I wake in the night to a large critter rumbling around near my tent, freak out, fumble to turn on my headlamp – it lumbers away. Talking to Crankster in the morning, she’s pretty confused as to why I turned on my headlamp when she got up to relieve herself; I feel embarassed obligated to explain that I wasn’t trying to watch her pee.
Today should be a little easier on my foot – it’s twelve miles to the next water source, and thirteen to where we’re meeting NoDay, and then we make however many miles we make. Crank’s also given me some leukotape to hold up my arch1, and tonguepads to stick on the insole of my shoe, so between the two I can hopefully limp2 myself the rest of the way to Durango.
It’s up and down, up and down, on single track rutted by motorcycles and not rutted, through mostly-forest with the occasional opening in the trees. Neither Crank nor I are particularly talkative this morning, but amicably so, and she puts on some music for us to enjoy as we roll with the landscape.
We’ve seen neither hide nor hair of homo sapiens sapiens all morning, but of course it’s when we’re bumping down the trail that we run into one – and not just any one, but Swami, a thruhiker of high reputation and much renown. Oops. He remembers my face – I’ve met him a couple of times at Front Range backpacking events, he and Spesh in particular are well acquainted – and he asks after Spesh. Swami’s thruhiking northbound, planning to do the whole thing with the couple of weeks he has between other events. He’s kind, so kind and humble, and I hope to one day be half as awesome as he is. Though she doesn’t initially share my excitement about our brief meeting, Crank realizes after some explanation that she’s read his blog. It’s a small (hiking) world, and all that.
Four miles in, we hit Razor Creek – or Razor Trickle, as it might as well be called. In previous years, this source took our 12-mile waterless stretch and turned it into an 8-mile waterless stretch – not so much this year. We’re thankful that we tanked up at Baldy Lake, and feel bad when the next Northbound hiker was hoping the source was running. He didn’t want to hike down to the Lake, but nothing to be done about it now.
Throughout the forested section of our stroll – the Green Tunnel – Crank regales me with tales of her time on the Appalachian Trail, the more-difficult ups and downs, the massive numbers of people, the festive atmosphere. I love hearing the stories, but I get more and more spooked by the description of the trail itself. When I first started debating what long trail I wanted to start with, I considered the AT, thought it’d be the best to start with, given the sheer number of people around – to help if I got into trouble I couldn’t get out of, to have around as an emotional support system. After going to the Annual Day Zero Pacific Crest Trail Kickoff and talking with one of the Trail Angels3 there, I decided instead that the PCT would be a better start – the AT was supposedly both without many views and straight up and down. Crankster’s talk only confirms that I made the right decision, insofar as much as I think the PCT is a smarter start than the AT.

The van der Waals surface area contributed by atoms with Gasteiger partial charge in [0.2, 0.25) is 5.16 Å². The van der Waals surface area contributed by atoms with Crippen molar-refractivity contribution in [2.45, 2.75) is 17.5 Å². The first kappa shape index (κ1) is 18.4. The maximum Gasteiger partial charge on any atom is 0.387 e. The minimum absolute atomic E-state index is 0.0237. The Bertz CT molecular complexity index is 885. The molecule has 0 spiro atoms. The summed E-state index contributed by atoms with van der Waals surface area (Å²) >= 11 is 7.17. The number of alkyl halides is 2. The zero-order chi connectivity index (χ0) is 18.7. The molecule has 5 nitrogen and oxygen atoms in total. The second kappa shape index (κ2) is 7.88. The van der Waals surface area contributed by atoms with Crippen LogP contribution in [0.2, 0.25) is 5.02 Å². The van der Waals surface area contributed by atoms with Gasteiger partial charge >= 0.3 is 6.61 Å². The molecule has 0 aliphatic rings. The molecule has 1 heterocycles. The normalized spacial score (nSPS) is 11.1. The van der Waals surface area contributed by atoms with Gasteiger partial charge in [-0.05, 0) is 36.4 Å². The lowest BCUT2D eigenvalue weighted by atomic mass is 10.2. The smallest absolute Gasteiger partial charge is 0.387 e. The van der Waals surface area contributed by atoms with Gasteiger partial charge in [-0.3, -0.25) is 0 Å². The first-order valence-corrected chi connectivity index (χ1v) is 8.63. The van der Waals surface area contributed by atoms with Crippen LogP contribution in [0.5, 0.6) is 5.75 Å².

We meet Ghost, another Northbounder, who’s keeping track of all the folks he meets along the trail; I hunt through his book for names of folks I’ve seen before, folks who’ve passed me/us. Lite Bright and McGuyver are a ways ahead, but I don’t see any other names I recognize. We tell him Razor Creek’s not running; he tells us Lujan Creek is. He also informs us that there’s a cacheload of Snickers on the other side of Highway 114, and it motivates the hell out of us for the rest of our climb.
Then it’s onto a jeep road that marks the beginning of our descent to water and NoDay!
The water source comes first – we suck it down and tank up for the evening, not knowing how much further we’re going to hike after NoDay joins us. And then, about a half-mile sooner than we expect, there she is, the lady herself, parked in a beautiful campspot. She’s got cold beers waiting for us, and firewood and jalapeno cheddar bratwurst4, if we’re willing to camp here for the night. While it’s only 5 or so, and there are Snickers just down the way, delicious food and beer and fire seem an adequate tradeoff, and so we settle in by doing trail laundry and postcard-writing and until our stomachs will take no more of our sass.
Then it’s fire and food and ladytalk until late-late, when NoDay and I curl up in her truckbed and Crankster sets up just outside to sleep.
Start: 288.9 • End: 301.5 • Day: 12.6
Notable Accomplishments: Survived first long waterless stretch • Ministrations helping foot • Delicious meal courtesy of NoDay
 And for my new-forming blisters. I traded out my shoes in Salida for new ones that aren’t nearly as stretched out as my old ones; my pinky toes are ANGRY.
 Being overdramatic. It’s not that bad. Most of the time.
 Trail Angels are folks who help hikers, no matter the manner of help: Folks who pick up hiker hitchers, who maintain water caches, who give hikers food/water/other consumables, and, at the extreme end, those who open their homes to give hikers a shower, food, and an off-trail place to sleep. Mamma T(erri Anderson), who helped convince me to hike the PCT before the AT, is one of the blessed latter.
 NoDay knows how to angel it up right.